“but after I bathed him and anointed him with olive oil and put some clothing upon him, after I had sworn a great oath [note: keep this in mind during the Circe episode] not to disclose before the Trojans that this was Odysseus until he made his way back to the fast ships and the shelters, then at last he told me all the purpose of the Achaians, and after striking many Trojans down with the thin bronze edge, he went back to the Argives and brought back much information. The rest of the Trojan women cried out shrill, but my heart was happy, my heart had changed by now and was for going back home again, and I grieved for the madness that Aphrodite bestowed when she led me there away from my own dear country, forsaking my own daughter, my bedchamber, and my husband, a man who lacked no endowment either of brains of beauty.” (4.252-264)

Zeus only knows what Helen and Odysseus did before she bathed and anointed him, but Menelaos, who is sitting there listening, likely has some idea, just as everyone else there does. Even if it were nothing, the awkwardness looms. Another, small note Helen adds is that he heart had changed and that she longed for Menelaos. Whether it was the case that she truly loved Paris when she ran from Sparta or it was truly the “madness of Aphrodite” is a difficult question, and one the students continue to debate. What is slightly easier to debate, however, is that Menelaos’ immediate response to Helen about her involvement in an attempt to destroy the Trojan Horse seems to directly contradict her claim that she both loved and wanted to return to her husband, whom she almost had a direct hand in killing. Observe:

“Then in answer fair-haired Menelaos said to her: ‘Yes, my wife, all this that you said is fair and orderly. In my time I have studied the wit and counsel of many men who were heroes, and I have been over much of the world, yet nowhere have I seen with my own eyes anyone like him, nor known an inward heart like the heart of enduring Odysseus. Here is the way that strong man acted and the way he endured action, inside the wooden horse, where we who were greatest of the Argives all were sitting and bringing death and destruction to the Trojans. Then you came here, Helen; you will have been moved by some divine spirit who wished to grant glory to the Trojans, and Deiphobos, a godlike man, was with you when you came. Three times you walked around the hollow ambush, feeling it, and you called out, naming them by name, to the best of the Danaans, and made your voice sound like the voice of the wife of each of the Argives.” (4.265-279)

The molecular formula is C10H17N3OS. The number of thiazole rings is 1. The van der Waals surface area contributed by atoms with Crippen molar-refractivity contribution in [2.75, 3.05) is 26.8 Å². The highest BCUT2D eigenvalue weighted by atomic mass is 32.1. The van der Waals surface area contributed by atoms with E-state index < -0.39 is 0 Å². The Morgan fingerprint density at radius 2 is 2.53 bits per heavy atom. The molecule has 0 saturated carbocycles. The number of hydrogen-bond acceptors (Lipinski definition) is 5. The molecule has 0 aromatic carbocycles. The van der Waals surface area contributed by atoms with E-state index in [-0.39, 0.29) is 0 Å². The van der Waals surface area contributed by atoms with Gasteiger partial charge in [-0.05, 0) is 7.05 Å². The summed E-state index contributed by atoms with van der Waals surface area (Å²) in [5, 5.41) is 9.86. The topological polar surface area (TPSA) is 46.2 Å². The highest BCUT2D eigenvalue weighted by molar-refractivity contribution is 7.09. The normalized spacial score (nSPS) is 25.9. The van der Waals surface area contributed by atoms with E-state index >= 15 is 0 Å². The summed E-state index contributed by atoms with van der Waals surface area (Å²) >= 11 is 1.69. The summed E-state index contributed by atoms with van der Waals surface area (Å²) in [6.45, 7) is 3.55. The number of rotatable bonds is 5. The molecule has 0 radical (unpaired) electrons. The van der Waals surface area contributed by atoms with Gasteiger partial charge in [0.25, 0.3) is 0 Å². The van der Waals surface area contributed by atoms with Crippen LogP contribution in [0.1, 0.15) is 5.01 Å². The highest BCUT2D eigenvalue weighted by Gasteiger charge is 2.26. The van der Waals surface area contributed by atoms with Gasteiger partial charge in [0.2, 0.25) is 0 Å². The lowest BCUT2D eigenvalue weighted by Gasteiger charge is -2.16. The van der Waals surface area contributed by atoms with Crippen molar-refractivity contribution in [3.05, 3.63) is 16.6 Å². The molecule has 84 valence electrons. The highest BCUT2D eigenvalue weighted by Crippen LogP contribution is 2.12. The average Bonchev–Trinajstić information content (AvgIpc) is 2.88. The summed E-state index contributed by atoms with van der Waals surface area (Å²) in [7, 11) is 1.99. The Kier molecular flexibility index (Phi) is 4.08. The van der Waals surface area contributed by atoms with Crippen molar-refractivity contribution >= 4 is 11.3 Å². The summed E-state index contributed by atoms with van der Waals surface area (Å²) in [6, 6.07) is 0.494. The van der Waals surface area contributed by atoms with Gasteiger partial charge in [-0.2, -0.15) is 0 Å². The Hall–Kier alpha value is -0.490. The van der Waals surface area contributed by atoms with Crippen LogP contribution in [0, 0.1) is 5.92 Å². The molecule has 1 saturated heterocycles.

Burn. Not only does Menelaos bring up the fact that Helen directly acted against her expressed will in her previous statement by attempting to “out” the Achaians in the Trojan Horse through nefarious means, but he also cleverly and pointedly suggests that perhaps this action to was the result of some “divine spirit” like when she abandoned Sparta with Paris in the first place. This relationship looks uglier and uglier. Not only earlier did Helen show her lack of “one-mindedness” with Menelaos by blurting out that she thought Telemachos was the son of Odysseus, but she also had to place “heartsease”, an Egyptian drug, which eases even the deepest hurts (4.221-232) into the drinks of all the men because they were all crying so hard for those they had lost during Troy, which of course was the result of Helen’s absconding. Everything seems to remind Menelaos and Helen of the fact that she is responsible for all Menelaos’ suffering–and we have not even gotten to how Menelaos learns of his brother’s death from Proteus, and his inability to do anything to prevent it, because of course he was detained in Egypt after finishing the war to win back his truant wife. The quote then ends emphasizing Odysseus’ clever nature by detaining the foolish Antiklos who fell for Helen’s ruse, and mentioning, perhaps slyly, that Athene must have led Helen off (4.280-289). If Helen is going to rely on the gods as an excuse for her indiscretions, Menelaos is certainly laying it on thick that she is apparently beyond choice and influenced in all she does by them.

There is so much more to consider in this book, but we have run long, and not even considered all we set out to–we should end by mentioning the potential significance of Menelaos’ encounter with the Old Man of the Sea, Proteus. The students wondered why exactly it was that Menelaos had to wrestle with and hold Proteus, Old Man of the Sea, and a shapeshifter. He shifts into a lion, serpent, leopard, boar, water, and even a tree. All I could suggest to them is that the truth takes many forms, and that in life, it often requires real perseverance and wrestling with the truth in all its many forms in order to pin down and finally grasp the essence of its apparently evanescent nature.